‘Cocoa Mayhem’ Sends Prices To $4,000 Per Ton, Highest Since 1978

Cocoa prices Friday topped $4,000 per ton in New York, the highest level since 1978, as the outlook of poor crop harvests across West Africa has been a bullish factor pushing prices higher this week. There is also an increasing risk that El Nino-induced weather disturbances could cause the global cocoa market to sink into a deficit for the third year. 

According to Bloomberg, harvests in Ivory Coast and Ghana – some of the world’s largest cocoa producers – are producing lower crop yields, which has led to tighter supplies, therefore supporting higher prices. 

“The market does not seem convinced that production will recover enough to avoid a supply deficit for 2023/24,” ADM Investor Services Inc. analysts said in a note.

Cocoa futures rose 1% in New York, topping $4,000 a ton for the first time in 45 years. 

Analysts warn El Nino-induced weather disturbances could bring drier weather to top-growing regions. They say that could result in a third year of deficits. 

“The expectation of a supply deficit has been compounded with weather variations, especially in West Africa,” the International Cocoa Organization said in a recent report.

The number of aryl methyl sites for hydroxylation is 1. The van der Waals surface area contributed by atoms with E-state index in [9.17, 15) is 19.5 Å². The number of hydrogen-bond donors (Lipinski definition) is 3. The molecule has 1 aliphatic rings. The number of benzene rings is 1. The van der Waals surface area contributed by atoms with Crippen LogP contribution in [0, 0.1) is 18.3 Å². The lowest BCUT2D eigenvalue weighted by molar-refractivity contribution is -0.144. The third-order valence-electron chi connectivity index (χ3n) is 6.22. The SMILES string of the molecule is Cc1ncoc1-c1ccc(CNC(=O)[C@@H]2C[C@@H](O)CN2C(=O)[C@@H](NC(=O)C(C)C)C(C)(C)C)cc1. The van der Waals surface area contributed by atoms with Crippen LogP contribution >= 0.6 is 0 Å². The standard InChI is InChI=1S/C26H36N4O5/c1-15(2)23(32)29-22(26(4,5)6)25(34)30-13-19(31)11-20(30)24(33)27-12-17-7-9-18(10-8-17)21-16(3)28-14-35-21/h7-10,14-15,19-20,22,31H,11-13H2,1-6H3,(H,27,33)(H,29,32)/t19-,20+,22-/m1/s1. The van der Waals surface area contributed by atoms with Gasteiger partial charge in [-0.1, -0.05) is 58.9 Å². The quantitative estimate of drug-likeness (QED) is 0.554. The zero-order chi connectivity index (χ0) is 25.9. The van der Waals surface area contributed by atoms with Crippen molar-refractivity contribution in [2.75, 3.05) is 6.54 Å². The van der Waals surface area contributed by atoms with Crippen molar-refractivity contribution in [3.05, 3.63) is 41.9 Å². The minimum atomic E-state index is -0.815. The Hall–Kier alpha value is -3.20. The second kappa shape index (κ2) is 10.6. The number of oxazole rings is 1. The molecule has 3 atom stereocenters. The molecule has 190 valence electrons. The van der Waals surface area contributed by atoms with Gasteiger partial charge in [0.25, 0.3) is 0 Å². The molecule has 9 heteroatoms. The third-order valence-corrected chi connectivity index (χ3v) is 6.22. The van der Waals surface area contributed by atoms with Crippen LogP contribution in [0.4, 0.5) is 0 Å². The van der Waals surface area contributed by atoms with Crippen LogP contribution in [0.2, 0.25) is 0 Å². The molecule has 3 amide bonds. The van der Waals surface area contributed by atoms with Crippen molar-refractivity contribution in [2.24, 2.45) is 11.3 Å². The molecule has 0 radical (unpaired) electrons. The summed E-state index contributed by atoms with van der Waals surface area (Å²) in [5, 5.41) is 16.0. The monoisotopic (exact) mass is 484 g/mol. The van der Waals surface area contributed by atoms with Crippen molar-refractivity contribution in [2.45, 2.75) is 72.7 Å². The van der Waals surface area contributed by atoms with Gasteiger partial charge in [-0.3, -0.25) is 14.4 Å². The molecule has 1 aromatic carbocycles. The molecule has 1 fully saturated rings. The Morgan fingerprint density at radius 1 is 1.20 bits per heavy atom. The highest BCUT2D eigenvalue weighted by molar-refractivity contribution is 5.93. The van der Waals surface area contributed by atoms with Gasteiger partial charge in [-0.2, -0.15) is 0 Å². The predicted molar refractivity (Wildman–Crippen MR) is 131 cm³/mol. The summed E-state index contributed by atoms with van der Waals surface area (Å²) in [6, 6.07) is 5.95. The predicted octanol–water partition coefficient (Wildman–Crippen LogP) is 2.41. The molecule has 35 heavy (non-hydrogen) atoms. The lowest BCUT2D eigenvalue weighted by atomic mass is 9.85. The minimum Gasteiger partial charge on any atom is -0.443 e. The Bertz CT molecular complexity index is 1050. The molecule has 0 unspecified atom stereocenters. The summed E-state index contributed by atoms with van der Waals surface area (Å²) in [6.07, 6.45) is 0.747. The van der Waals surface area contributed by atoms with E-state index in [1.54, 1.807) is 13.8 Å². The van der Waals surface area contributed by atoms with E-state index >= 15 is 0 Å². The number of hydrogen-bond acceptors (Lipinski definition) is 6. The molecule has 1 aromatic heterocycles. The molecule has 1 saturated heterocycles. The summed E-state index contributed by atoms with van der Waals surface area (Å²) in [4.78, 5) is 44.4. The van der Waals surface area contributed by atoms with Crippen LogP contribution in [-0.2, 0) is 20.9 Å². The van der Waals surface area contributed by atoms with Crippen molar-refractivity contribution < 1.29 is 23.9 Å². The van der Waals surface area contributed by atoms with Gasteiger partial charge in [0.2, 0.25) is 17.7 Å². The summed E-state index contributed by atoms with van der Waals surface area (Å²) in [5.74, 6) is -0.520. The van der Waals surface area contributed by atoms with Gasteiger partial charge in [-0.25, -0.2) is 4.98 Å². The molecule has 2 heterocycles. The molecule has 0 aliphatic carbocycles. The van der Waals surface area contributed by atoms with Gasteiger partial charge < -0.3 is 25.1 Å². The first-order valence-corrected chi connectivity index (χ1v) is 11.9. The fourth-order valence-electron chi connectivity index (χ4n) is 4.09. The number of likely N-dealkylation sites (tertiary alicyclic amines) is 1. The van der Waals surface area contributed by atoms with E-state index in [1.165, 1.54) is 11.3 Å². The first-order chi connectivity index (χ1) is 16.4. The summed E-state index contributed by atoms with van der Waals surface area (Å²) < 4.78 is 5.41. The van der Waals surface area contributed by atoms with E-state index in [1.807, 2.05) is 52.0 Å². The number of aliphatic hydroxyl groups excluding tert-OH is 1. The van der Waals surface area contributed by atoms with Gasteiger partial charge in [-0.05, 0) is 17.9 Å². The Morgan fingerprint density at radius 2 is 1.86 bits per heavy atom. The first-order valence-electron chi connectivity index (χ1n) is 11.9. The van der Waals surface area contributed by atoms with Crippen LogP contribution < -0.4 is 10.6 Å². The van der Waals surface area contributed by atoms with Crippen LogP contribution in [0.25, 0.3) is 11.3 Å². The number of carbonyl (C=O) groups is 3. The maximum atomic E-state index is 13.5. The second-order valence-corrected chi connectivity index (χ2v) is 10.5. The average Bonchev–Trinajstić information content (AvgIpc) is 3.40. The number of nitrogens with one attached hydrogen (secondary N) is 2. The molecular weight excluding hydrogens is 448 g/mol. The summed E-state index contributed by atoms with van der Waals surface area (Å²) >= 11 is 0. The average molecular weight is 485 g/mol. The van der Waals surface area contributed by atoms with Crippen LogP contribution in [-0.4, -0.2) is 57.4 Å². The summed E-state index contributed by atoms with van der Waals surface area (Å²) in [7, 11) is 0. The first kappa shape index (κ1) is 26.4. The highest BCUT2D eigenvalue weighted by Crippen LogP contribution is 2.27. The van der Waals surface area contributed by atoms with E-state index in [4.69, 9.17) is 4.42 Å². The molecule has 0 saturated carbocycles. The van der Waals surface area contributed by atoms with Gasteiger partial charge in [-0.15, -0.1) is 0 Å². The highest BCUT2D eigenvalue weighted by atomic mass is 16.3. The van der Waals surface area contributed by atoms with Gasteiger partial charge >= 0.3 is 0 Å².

In June, we told readers: Global Cocoa Shortage Sends Prices Soaring As “Consumers Should Brace” For ‘Chocolateflation’… Fast forward to Halloween, ‘candyflation‘ strikes: 

Data from retail price tracking website Datasembly reveals consumers have been slapped with the second year of double-digit inflation in the candy aisle. Prices for candy jumped 13% this month compared to prices last October. That’s up from a 14% increase in candy in October 2022. 

Earlier this week, Oreo-maker Mondelez International said it would have to hike prices on some of its products due to the soaring cocoa and sugar prices. 

Meanwhile, sugar prices hit decade highs on global shortage fears in April. And Arabica coffee prices are set to move higher after inventories hit 24-year lows. 

This all might indicate that food inflation is very sticky. As one ag analyst warned this week, the current global food crisis is ‘much worse than 2008‘. 



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